Like an unstable chemical compound, passion and conviction, i.e. love, can be either a powerful potion or a toxic stew. In our personal and professional lives, there are countless examples where love’s gone awry, blowing up in our faces. Chances are, you have experienced this yourself. It’s a hard lesson to learn, taking a risk, investing energy and emotion into an idea, only to be let down and disappointed when things don’t work out, often for reasons that don’t make sense or are beyond your control.
Yet when the formula does work, it can lead to a transformative moment – that breakthrough, next big idea, or the game changer. The successful entrepreneurs worshipped in our society, from Branson to Blakely, Sinha to Zuckerberg, all demonstrate real passion for their ideas. Often we model our own behavior off what we believe our business superheroes are doing, taking big risks demonstrating a hyper-focused love for an idea.
Unlike our heroes however, we mere mortals often confuse how passion and conviction, the ‘love’ for an idea, can blind you to the realities of consumer and business truths instead of making you the next innovator. It is a Catch-22, you have to take the risk, otherwise you won’t generate a great new product or service. Yet, like a slightly obsessed lover, you may not be able to take a hint, or let go when the idea is flawed. In our personal lives, flawed love matches create personal heartache, but in business, it can be a real drain.
When I first started Ignite 360, I was in love with the idea to provide live-streaming from our in-homes using technology sending signals direct from our video cameras over wireless networks to the internet where it could be watched on a secure site by our clients. It was a risk for sure. The technology hadn’t been used like this before. Clients hadn’t experienced it. We weren’t sure if it would work, which merely heightened the attraction. We branded it Stanley TV. While I’d love to say it was a huge it, we ended up in ‘beta’ for several years. The technology we based it on is used by local TV stations to be live on the scene of a fire or in front of City Hall. Unfortunately, the technology wasn’t able to send a stable signal from inside a building like a person’s suburban home or urban apartment where cell coverage is spotty. That led to some misfires where clients had gathered to view but instead saw frozen images or static if they saw anything at all. Despite ongoing setbacks, I insisted we keep going, determined that it could work and recognizing the power of the idea due to ever shrinking client travel budgets and the empathic impact of ethnographic work. I was in love with this idea of delivering a service where clients were able to sit in a conference room and watch us do our work thousands of miles away.
It took me four years of trial and much error, when I had to finally accept that the idea was either ahead of its time or beyond what was possible. It was disappointing to have to let the idea go. I rationalized that it was better to have a stable service that clients can rely on rather than something shaky and unreliable that was more promise than proof. So Stanley TV is on my ‘shelf of good ideas’ – a repository of former loves that can be revisited and resuscitated when the time is right.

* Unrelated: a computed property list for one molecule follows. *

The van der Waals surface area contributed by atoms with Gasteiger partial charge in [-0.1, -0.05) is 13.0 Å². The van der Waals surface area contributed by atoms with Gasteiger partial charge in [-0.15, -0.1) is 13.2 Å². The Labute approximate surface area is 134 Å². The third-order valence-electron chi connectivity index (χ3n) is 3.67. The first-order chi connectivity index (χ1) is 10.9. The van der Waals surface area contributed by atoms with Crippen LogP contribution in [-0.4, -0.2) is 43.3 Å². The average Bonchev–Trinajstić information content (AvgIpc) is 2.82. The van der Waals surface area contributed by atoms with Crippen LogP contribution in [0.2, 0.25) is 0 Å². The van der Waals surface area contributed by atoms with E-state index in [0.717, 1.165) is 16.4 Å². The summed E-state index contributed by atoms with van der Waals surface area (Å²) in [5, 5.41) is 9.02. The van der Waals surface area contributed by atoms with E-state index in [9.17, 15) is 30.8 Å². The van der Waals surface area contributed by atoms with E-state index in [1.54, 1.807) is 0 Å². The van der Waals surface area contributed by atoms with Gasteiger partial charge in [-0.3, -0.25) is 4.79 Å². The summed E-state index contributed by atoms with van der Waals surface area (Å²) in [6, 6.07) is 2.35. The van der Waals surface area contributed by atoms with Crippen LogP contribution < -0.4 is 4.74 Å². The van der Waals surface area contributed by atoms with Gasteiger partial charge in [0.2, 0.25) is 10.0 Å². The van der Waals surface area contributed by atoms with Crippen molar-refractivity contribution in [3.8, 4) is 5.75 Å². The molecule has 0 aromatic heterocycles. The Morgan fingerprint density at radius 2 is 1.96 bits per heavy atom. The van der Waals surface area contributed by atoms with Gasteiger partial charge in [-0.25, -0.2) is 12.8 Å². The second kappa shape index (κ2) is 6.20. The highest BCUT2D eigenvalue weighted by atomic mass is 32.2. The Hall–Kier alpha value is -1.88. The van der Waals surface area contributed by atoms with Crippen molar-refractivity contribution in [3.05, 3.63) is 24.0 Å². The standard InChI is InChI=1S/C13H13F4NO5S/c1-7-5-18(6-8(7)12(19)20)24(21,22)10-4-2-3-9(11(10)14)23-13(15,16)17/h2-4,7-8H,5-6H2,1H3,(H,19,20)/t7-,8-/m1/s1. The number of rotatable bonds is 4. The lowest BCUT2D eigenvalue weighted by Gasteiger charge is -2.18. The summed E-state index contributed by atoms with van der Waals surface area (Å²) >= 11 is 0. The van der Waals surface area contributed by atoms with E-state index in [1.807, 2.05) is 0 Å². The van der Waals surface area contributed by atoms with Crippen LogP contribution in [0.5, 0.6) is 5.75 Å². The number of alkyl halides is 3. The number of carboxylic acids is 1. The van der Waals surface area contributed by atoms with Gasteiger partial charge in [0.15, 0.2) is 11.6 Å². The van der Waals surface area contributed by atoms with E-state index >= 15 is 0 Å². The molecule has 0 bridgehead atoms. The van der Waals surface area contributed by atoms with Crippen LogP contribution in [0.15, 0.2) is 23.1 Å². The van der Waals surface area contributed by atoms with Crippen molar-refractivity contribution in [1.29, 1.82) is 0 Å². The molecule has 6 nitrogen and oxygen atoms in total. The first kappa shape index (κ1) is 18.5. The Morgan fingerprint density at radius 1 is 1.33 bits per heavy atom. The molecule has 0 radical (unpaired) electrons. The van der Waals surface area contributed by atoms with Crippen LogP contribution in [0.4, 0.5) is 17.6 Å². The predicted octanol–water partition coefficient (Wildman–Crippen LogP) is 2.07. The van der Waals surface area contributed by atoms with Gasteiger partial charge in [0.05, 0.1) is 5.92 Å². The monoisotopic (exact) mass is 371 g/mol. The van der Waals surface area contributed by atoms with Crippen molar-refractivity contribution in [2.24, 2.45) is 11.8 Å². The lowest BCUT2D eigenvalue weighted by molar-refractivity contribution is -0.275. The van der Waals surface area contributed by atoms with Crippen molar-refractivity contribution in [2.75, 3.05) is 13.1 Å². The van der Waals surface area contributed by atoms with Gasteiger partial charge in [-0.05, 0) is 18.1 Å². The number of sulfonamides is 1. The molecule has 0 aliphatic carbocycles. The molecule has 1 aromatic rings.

So what is one to do when you are passionate about an idea but it doesn’t seem to be gaining any traction? Keep the relationship to your idea healthy.
1. Ground Down in Reality
An idea can’t become real unless you’ve built it from the ground up – what’s the business challenge that this idea you are so passionate about will solve? What makes it better than other approaches? Consider the other angles or ways of solving the problem. What makes this the right approach?
2. Listen to Outsiders
Are you really listening to what you need to hear or what you want to hear? Passionate people often put blinders on and either won’t listen to what consumers have to say, or do so with selective hearing. In the end, you are only hurting yourself and your business. Your customer knows themselves better than you do. Are you willing to let them open your eyes?
3. Recalibrate Your Message
Are you providing the right information to enroll your stakeholders to your idea? Consider their point of view, what might be missing that would get them to an enthusiastic ‘Yes!’? Is your own enthusiasm appropriately tempered or are you being a little too much cheerleader and not enough captain of the team?
4. Be Open to Rejection
It sucks, none of us likes it, but it is part of life. Try to take it as a learning experience. What was the rationale given for the rejection? What could you do better next time? Is this a forever ‘no’ or just ‘no for right now’? And don’t take it personally, you might have better success with the next one.
Passion and conviction, the love of an idea, is a necessary risk to take at work. Conviction is what your superiors see in your eyes when you are pitching an idea. It’s the spark that ignites when the data in your head strikes the knowing in your heart. And when you know something to be true, it’s that much harder to challenge it.
Passion keeps you going, pushing the boulder uphill. Yet it needs to be modulated appropriately so that you don’t lose your objectivity. Both are risky but without the risk, there can be no reward.
So go ahead, fall in love with your next big idea. Just make sure you keep the relationship healthy.
Here are some other ideas on innovation that I love right now: